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Who will put up the cash for Wylfa nuclear power project?

Another month in UK’s failing new nuclear programme nuClear News No.94 April 2017 Who will put up the cash for Wylfa? Hitachi Ltd, the owner of Horizon nuclear, which is proposing to build two Advanced Boiling Water Reactors (ABWRs) with a total capacity of 2.7MW at Wylfa on Anglesey, is set to lose tens of billions of yen this financial year after withdrawing from a uranium enrichment joint venture in the US.

Hitachi is expected to report a 70 billion yen ($620 million) non-operating loss by the time books were closed at the end of March. The deficit is largely attributed to the joint venture GE Hitachi Nuclear Energy Inc. withdrawing from the uranium enrichment project. Hitachi no longer expects any profits from the North Carolina-based company, of which it owns 40% and the rest by General Electric. Hitachi and GE were expecting more nuclear power plants to be built when they launched the joint fuel enrichment business, but orders have been sluggish across the globe, forcing the project to be shelved. Nevertheless, Hitachi says it will be sticking with its nuclear power business and plans to proceed with its project to build Wylfa by ensuring costs are thoroughly managed. (22)

The chief executive of Horizon Nuclear, Duncan Hawthorne, says funding is the key issue to ensure the nuclear plant gets built. Wylfa Newydd would be the “showcase plant” for Horizon and Hitachi and important for the UK and Japanese Governments, which means there is huge resolve to get the project done successfully. But without the private investment and Government support the £14bn project would not happen. He said the deal that was struck for Hinkley Point would not work for Wylfa Newydd due to the fact they are private investors. Hinkley is supported by state backed Chinese and French enterprises. Hitachi are funding the project to the ‘Final Investment Decision’, with around £2.5bn of cash. He said he was very aware of the need to keep the Anglesey community behind the project, showing them what benefits the scheme could bring: “Without community support we can’t do anything.” (23)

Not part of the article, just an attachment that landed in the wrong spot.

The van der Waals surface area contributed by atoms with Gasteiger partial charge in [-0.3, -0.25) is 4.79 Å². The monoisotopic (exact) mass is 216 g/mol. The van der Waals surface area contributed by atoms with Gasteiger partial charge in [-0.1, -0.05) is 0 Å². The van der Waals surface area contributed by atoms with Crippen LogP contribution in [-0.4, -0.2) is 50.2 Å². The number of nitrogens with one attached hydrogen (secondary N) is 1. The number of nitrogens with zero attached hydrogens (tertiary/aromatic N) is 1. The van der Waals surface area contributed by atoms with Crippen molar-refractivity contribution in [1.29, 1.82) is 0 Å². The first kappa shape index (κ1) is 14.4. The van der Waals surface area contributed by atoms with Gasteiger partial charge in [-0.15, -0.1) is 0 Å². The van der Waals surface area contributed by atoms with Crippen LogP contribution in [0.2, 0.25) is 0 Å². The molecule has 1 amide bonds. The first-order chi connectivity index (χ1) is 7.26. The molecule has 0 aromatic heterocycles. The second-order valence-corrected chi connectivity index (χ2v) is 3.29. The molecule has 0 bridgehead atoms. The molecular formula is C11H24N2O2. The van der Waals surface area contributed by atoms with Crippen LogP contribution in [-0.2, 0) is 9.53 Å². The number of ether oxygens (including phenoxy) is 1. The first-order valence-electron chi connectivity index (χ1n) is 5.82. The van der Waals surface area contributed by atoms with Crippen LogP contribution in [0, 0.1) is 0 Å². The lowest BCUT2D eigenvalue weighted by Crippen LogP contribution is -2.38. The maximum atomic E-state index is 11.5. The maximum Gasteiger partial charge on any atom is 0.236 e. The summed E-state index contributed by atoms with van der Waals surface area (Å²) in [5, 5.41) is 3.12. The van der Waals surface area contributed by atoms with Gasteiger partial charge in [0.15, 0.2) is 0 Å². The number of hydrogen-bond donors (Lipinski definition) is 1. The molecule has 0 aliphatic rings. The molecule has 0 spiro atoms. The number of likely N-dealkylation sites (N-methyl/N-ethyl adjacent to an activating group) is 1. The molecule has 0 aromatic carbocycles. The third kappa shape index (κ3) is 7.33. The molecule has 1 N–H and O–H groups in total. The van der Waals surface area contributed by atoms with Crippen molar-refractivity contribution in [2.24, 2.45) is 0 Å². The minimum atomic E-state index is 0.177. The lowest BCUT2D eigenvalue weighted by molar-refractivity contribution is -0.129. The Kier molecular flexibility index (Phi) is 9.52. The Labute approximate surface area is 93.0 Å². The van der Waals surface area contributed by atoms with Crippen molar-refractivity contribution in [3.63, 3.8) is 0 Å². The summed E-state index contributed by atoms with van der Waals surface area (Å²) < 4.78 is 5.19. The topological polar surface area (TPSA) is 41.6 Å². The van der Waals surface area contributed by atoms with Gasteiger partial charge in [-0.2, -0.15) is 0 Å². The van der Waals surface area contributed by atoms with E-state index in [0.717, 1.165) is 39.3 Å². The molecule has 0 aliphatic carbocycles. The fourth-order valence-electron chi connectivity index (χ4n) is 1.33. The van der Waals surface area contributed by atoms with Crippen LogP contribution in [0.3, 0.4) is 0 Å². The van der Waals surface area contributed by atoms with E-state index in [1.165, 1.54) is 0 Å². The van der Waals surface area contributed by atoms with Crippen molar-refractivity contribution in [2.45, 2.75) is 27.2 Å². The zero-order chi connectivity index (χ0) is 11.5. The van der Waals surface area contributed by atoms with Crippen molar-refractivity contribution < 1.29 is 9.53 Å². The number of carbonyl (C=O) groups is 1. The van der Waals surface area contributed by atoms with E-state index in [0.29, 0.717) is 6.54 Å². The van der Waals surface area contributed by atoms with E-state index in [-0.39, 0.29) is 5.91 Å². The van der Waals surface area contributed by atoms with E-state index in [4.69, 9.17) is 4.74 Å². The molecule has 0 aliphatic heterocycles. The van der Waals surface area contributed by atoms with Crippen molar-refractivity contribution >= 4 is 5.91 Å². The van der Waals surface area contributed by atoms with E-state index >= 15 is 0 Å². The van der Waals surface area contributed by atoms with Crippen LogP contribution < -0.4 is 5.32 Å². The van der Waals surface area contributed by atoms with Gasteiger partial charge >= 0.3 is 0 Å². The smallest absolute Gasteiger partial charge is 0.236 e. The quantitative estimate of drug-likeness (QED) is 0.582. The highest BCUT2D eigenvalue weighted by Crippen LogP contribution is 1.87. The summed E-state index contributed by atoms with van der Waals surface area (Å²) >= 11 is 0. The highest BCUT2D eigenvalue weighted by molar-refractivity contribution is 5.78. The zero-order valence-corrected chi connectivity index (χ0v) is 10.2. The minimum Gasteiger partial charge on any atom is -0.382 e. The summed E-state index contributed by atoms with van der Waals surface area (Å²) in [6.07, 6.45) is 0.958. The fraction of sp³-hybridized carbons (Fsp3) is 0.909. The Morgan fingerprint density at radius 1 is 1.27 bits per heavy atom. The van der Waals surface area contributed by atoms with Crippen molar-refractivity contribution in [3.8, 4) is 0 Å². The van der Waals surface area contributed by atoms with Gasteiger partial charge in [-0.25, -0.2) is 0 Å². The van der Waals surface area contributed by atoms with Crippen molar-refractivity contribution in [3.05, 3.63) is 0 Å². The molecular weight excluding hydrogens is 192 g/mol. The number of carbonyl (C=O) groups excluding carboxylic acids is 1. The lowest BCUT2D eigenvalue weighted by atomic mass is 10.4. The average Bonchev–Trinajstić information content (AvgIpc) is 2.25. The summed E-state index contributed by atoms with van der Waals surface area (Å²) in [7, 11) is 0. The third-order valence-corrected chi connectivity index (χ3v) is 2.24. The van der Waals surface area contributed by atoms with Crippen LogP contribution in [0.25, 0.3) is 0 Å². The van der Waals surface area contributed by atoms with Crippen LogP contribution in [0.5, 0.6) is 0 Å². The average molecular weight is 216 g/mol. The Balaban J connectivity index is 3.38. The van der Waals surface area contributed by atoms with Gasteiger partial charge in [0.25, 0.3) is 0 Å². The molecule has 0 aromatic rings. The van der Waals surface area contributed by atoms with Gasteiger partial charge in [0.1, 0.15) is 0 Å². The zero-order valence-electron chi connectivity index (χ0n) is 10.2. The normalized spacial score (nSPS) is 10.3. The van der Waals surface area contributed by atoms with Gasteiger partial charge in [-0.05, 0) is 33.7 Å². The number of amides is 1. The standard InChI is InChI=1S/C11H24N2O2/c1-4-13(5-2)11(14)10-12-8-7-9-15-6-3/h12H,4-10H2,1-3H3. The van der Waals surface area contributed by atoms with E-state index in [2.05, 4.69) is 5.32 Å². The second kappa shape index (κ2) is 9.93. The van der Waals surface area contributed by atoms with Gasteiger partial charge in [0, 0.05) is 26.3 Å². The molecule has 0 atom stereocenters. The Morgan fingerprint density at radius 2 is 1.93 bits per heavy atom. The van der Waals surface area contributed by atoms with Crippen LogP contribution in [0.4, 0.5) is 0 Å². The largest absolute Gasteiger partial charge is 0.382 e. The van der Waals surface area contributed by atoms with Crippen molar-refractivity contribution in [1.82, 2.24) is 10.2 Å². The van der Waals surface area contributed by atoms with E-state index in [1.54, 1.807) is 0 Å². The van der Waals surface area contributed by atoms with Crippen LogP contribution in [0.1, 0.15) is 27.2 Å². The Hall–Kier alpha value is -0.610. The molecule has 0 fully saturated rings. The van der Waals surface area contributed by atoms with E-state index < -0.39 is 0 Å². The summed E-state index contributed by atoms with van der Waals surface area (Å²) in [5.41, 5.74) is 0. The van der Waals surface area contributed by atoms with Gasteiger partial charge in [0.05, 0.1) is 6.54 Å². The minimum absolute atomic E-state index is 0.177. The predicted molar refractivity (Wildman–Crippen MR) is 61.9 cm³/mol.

Meanwhile Horizon has taken another major step towards delivering The Wylfa Newydd power station with the submission of its application for a nuclear site licence. A site licence is one of the main permissions Horizon will need as it looks to build and operate two ABWRs on Anglesey. Receipt of the application by the Office for Nuclear Regulation (ONR) now triggers a rigorous 19-month programme of assessment and intervention to establish whether Horizon can demonstrate it will be in control of all safety related activities on its site. (24) http://www.no2nuclearpower.org.uk/nuclearnews/NuClearNewsNo94.pdf

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April 8, 2017 - Posted by | business and costs, politics, UK

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